An Immigration Policy of Compromises

Thus began a race for proposals for a more restrictive migration policy, based on the belief that Germany was a “non-immigration country” (Nichteinwanderungsland). ‘Guestworkers’ were rewarded for voluntarily returning to their home countries with their families, while migrants entering Germany via family unification received restricted their work permits. The right of asylum,historically a basic right in post-Nazi Germany, shrank and was finally suspended by a clause denying refugees asylum if they entered German territory from a so-called “safe third country” neighboring Germany.

This “asylum compromise” between the conservative government of Helmut Kohl and the social-democratic opposition restricted not only refugee migration but also ethnic migration of so-called Volksdeutsche, Eastern European migrants of German descent, which had increased drastically after the fall of the Iron Curtain. A heated debate ensued regarding the wave of violent racism that struck reunified Germany in the early 1990s. Street raids on African contract workers and arson attacks on the homes of Asian refugees as well as on Turkish families living in Germany for more than 20 years alarmed Germans and the international public. This was the peak of public xenophobia and a turning point for German society in acknowledging its intolerance towards immigrants.

The electoral victory of the Red-Green Coalition in 1998 reflected this change in the public attitudes on the political level. One of the coalition’s first projects was the reform of the German Nationality Law, which had based upon an imperial law from 1913. After a hard struggle on the domestic level — the conservatives won a decisive election in the Federal State ofHessen with a campaign against the new citizenship law — it was again a compromise between the major political actors that made the limited reform possible. From then on, children born in Germany obtained German nationality in addition to the nationality of their parents. Achieving their legal age they had to opt for either the German or the foreign citizenship, as dual citizenship was generally not accepted for adults.

Integration — the German way

The struggle for a new immigration law was harder still, but after five years, the Zuwanderungsgesetz — which was rather an immigration prevention law entitled “law for managing and containing immigration” — was approved by both the Bundestag and the Bundesrat. After more than 30 “lost years,” in which according to migration expert Klaus Bade a proper integration policy could have been established if Germany had acknowledged its immigration reality in time, it finally seemed to cope with the reality of its immigrant situation. “Integration” became a new buzzword and Christian Democratic Chancellor Angela Merkel even labeled the Federal Republic as Integrationsland Deutschland (“Germany, country of integration”).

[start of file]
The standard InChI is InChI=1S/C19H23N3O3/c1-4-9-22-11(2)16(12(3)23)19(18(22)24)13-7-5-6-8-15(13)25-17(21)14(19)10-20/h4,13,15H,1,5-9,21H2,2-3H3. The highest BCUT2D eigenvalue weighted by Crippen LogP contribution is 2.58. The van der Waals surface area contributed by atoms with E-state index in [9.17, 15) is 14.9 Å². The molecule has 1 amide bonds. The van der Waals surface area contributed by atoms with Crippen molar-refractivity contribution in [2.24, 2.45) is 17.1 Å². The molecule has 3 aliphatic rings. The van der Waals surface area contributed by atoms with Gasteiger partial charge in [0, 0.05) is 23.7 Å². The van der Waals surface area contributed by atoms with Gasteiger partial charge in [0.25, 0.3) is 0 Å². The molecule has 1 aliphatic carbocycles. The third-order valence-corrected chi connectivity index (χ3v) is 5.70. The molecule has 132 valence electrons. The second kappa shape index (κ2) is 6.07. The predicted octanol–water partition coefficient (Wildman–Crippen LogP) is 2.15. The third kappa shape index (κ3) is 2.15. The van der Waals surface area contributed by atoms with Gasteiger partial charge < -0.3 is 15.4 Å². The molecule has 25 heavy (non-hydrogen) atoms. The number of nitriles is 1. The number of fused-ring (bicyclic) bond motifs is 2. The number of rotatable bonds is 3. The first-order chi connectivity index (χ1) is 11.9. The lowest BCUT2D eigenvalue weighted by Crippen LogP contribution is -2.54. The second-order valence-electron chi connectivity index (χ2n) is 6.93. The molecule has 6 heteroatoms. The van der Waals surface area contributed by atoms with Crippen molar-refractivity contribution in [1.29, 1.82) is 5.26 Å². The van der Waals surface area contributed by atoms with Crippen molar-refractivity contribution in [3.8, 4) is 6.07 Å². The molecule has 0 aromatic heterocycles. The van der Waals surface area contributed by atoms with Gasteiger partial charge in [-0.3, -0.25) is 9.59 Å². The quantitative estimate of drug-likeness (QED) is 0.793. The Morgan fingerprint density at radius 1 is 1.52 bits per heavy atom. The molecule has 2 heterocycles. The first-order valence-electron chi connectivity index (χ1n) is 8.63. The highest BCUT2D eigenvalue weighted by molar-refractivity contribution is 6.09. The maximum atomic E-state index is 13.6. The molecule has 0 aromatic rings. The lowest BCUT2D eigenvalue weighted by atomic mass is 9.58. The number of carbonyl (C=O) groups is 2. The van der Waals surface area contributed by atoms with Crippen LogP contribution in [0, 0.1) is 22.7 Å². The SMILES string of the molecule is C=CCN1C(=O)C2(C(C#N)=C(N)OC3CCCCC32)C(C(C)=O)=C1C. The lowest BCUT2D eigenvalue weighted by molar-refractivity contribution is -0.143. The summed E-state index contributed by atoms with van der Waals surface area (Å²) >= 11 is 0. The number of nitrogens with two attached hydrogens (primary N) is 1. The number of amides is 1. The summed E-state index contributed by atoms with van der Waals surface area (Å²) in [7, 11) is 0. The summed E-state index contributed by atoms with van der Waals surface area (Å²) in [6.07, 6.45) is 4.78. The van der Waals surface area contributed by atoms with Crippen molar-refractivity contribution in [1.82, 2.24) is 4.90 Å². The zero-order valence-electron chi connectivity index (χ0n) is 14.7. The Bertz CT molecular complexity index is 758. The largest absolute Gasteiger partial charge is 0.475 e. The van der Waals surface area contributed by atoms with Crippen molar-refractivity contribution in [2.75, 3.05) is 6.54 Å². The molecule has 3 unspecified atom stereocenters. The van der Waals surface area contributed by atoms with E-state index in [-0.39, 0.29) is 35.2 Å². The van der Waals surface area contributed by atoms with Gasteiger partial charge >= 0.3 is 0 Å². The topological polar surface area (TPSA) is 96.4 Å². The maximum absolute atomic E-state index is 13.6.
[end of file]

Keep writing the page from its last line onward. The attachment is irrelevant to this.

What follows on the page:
Unlike what one might expect, the term Integrationsland did not correspond to the claim for recognition of the immigration reality and the integration of those whose parents or grandparents migrated to Germany. Instead, it was invented in opposition to Einwanderungsland (“country of immigration”), used by the left and based on the idea that integration is an immigrant’s duty in exchange for living in the country legally. For example, spouses from countries perceived as “non-Western” by German authorities are obliged to pass language courses before obtaining a visa to live with their spouses in Germany. Furthermore, attending so-called “integration classes” is mandatory for immigrants wishing to obtain permanent residence permits. Integrationsland Germany still has the old reflexes against its migration reality. Ironically, there seems to be a new exodus of well-educated young people “returning” to the countries of origin of their parents or grandparents for better employment prospects. One could say that “German integration” is in fact turning immigration into emigration.

The debate initiated by Sarrazin, as well as rebranding efforts such as Integrationsland or Menschen mit Migrationshintergrund (“people with migrant background,” the official equivalent for the more commonly used Ausländer) show that despite the partial recognition of the reality of immigration, many people in Germany still harbor doubts that people of Turkish or Russian descent can be proper Germans.

Adding to the problem, there are politicians and authors trying to benefit from racist attitudes still widespread in the German public. This phenomenon is not uniquely German, but observable in many European countries. Nonetheless, in a “Country of Integration,” debates about immigrant problems should address the need for the abolition of discrimination in education and employment, not fuel self-fulfilling prophecies of ethnic segregation.

The views expressed in this article are the author's own and do not necessarily reflect Fair Observer’s editorial policy.